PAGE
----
ROCK BOTTOM FARES You get what you pay for
Posted on 01/07/2016 | About Canada
As we wrote yesterday, a new airline in Canada is hoping to shake up travel next month by offering rock-bottom fares. That’s the good news. The bad news is that it’s one more step down on the ladder of travel experiences. As the New Leaf Travel website says, “Your fare gets you the two essentials: a seat and a seatbelt. The rest is up to you.”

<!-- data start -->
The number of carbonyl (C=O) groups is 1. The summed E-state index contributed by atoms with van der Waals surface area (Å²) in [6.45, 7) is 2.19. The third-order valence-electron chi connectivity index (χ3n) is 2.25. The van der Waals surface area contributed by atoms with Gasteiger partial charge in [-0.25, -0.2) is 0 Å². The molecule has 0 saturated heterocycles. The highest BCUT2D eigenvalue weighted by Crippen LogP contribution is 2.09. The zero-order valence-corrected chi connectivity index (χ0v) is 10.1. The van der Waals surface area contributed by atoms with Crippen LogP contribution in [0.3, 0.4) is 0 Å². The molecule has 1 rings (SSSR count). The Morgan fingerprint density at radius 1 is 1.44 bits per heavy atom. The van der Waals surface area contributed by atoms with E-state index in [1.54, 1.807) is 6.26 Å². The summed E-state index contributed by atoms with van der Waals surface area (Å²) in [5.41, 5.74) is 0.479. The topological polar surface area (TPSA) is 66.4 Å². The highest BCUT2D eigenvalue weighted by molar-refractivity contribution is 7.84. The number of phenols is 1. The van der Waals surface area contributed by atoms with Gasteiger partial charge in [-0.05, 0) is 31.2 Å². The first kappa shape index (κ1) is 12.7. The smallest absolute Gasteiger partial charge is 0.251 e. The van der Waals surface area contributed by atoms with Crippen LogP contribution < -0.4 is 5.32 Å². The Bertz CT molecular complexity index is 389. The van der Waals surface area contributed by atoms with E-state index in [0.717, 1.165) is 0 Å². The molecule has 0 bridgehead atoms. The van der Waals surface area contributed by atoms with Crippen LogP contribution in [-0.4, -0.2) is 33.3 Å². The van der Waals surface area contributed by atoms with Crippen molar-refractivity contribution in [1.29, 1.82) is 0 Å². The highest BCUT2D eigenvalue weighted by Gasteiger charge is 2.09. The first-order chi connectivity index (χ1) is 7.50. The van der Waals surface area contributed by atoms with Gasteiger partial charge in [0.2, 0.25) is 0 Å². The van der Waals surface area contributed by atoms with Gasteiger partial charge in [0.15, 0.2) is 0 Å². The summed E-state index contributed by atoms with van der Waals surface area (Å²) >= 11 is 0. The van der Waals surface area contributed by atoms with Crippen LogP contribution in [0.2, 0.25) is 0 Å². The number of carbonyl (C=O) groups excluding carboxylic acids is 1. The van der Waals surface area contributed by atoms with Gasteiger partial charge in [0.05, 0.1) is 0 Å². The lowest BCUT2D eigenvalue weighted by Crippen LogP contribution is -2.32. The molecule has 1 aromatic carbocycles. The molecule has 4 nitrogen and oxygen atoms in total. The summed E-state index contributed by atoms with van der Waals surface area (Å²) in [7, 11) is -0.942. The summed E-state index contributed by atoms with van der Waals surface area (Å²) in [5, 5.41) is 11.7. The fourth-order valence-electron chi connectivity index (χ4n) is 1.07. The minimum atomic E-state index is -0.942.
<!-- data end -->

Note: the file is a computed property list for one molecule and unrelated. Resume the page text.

So, don’t expect comfort or service - do expect fees for everything from carry-on luggage, on-board drinks and printed boarding passes. The company announced Wednesday it will fly between seven cities in Canada starting Feb. 12, and it is unabashedly courting the budget traveller market. New Leaf will initially fly two 156-seat Boeing 737 aircraft leased from Kelowna's Flair Airlines. It aims to have a fleet of 15 planes including larger models of the popular aircraft in three years if its plans to expand across Canada and into the US, Mexico and the Caribbean are successful. New Leaf chief commercial officer Dean Dacko (former VP marketing at Malaysia Airlines), says Canadians have been forced to pay too much for air travel because of a lack of competition. “There's a huge hole in the market today of Canadians that are just looking for a more cost-effective travel value for their travel dollar and we believe that we can fill that void,” he said in an interview. Initial interest in the airline caused its online booking system to crash - an unfortunate but potentially positive omen, said Dacko. “It's amazing that we've had that much interest that fast.” The company is promoting one-way fares for as low as $89 including taxes. But passengers will face additional charges ranging from $25 to $150 for a variety of services, including checked-in and carry-on bags, seat selection and printed boarding passes. The carrier will fly into Halifax, Hamilton, Regina, Saskatoon, the B.C. cities of Abbotsford and Kelowna, and Winnipeg, where it is based. About one-third of capacity will be available at the lowest fares with the cheapest fares available for flights between the B.C. and Saskatchewan cities, NewLeaf said. Fares will be slightly higher for longer distances. The longest flights between Hamilton and Kelowna will start at $149. WestJet and Air Canada flights from Toronto's Pearson International Airport to Kelowna cost at least $340. Airlines around the world, including large carriers like WestJet and Air Canada, have been moving to a similar so-called unbundled model. Dacko said NewLeaf is going to be disruptive to Canada's two largest airlines, but has deliberately avoided going head-to-head by using secondary airports where costs are at least half of those at larger facilities. It also won't offer daily service. WestJet, which claims to be Canada's low-fare leader since 1996, said it will “vigorously defend this position in the market.” “While a new entrant may selectively offer low fares in certain markets, we have the network, schedule and airline partners to provide our guests with so much more,” said spokeswoman Lauren Stewart. Air Canada said it welcomes competition, adding it offers competitive pricing in all markets. Robert Kokonis, president of airline consulting firm AirTrav Inc., said NewLeaf's launch is good news for passengers who avoid flying because of high costs. “(NewLeaf) is pulling people really out of the cars, off the bus and stimulating travel from people who don't travel that often, so it's really good news, at least in the short run,” he said. Well … that all remains to be seen. Watch this space.